What is Graphene?
The surface of a graphite crystal. Graphite is a layered material, and can be separated into sheets, forming structures like folds and pleats.Graphene is a member of the class of 2-dimensional materials discovered by Professor Andre Geim's research group at the University of Manchester (Please note that although Graphene Industries is run by a team that has worked closely with Professor Geim, he is not personally involved. As such, please do not contact Professor Geim in relation to this site or its products). It consists of a hexagonal array of sp2-bonded carbon atoms, just like those found in bulk graphite. 2D materials display very interesting properties, and are fundamentally different from the 3D materials we encounter everyday. The discovery of 2D materials means that scientists now have access to materials of all dimensionalities, including 0D (quantum dots, atoms) and 1D (nanowires, carbon nanotubes).
Why haven't we discovered these materials until now?Largely because we haven't looked. There are theories (please see this about us page for relevant publications) which show that graphene should not be able to exist without being destroyed by thermal fluctuations. These fluctuations should cause the crystal to melt. Workers who tried to create atomically thin films of other materials in the past found that the films were unstable and tended to separate and 'clump up' rather than form perfect layers.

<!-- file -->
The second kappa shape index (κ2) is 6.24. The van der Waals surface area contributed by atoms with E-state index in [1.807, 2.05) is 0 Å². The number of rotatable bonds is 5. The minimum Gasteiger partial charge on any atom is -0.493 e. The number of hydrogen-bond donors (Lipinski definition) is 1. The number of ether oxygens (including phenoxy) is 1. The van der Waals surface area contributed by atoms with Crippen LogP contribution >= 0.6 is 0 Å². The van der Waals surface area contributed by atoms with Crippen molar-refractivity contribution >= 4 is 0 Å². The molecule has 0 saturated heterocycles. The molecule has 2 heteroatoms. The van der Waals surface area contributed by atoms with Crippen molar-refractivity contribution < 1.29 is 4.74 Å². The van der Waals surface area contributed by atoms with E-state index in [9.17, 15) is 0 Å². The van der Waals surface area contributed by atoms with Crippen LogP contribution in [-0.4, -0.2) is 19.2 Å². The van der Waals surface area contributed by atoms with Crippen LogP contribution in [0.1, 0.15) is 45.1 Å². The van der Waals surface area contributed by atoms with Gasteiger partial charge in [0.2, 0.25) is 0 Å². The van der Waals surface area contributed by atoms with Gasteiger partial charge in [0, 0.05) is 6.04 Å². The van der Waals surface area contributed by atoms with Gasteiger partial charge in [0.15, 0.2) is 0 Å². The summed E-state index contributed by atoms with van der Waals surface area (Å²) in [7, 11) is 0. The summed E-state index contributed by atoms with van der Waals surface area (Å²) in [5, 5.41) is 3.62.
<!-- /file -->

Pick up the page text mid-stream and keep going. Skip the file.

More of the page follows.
In fact, anyone who has ever written with a pencil has probably created graphene flakes. The graphite in a pencil lead separates into sheets when rubbed across paper, and the chances are that one of these sheets was only a single layer thick.
What kind of uses does graphene have?Graphene can be used for many different purposes including:
- Graphene can be used to make excellent transistors. It is so thin we can easily control whether or not it conducts by applying an electric field. We would like to be able to do this with metals, but we cannot make metal films thin enough to affect their conducting state in this way. Electrons in graphene also travel ballistically over sub-micron distances. As a result, graphene-based transistors can run at higher frequencies and more efficiently that the silicon transistors we use now. At the present moment we have no way to produce entire integrated circuits from these transistors since we are limited by the size of graphenes we can produce.
- Gas Sensors
- Gas molecules that land on graphene affect its electronic properties in a measurable way - in fact, we have measured the effect of a single molecule associating with a graphene. This means that we can create gas sensors which are sensitive to a single atom or molecule!
- Support Membranes for Transmission Electron Microscopy
- Graphene is effectively the thinnest material that we can make out of atoms. Suprisingly it is also very strong, thanks to a lack of crystal boundaries to break along and very strong bonds between carbon atoms (Carbon nanotubes are made from rolled up graphene, and it has been suggested that cabling made from nanotubes would be strong enough to create an elevator into space!). As a result we can use it to hold micro- and nanoscopic objects we wish to look at in an electron microscope (e.g. DNA, nanoparticles) in a similar way we use glass slides in an optical microscope. Graphene is the perfect material for this job as it is made only of carbon, it is very thin so will not interfere with the pictures taken as much as other materials, and has a very simple crystal structure so can easily be eliminated from diffraction patterns.
- Inert Coatings
- Graphene is resistant to attack by many powerful acids and alkalis such as hydrofluoric acid and ammonia, so one day could be used to give objects an atomically thin protective coating which would provide protection against these agents.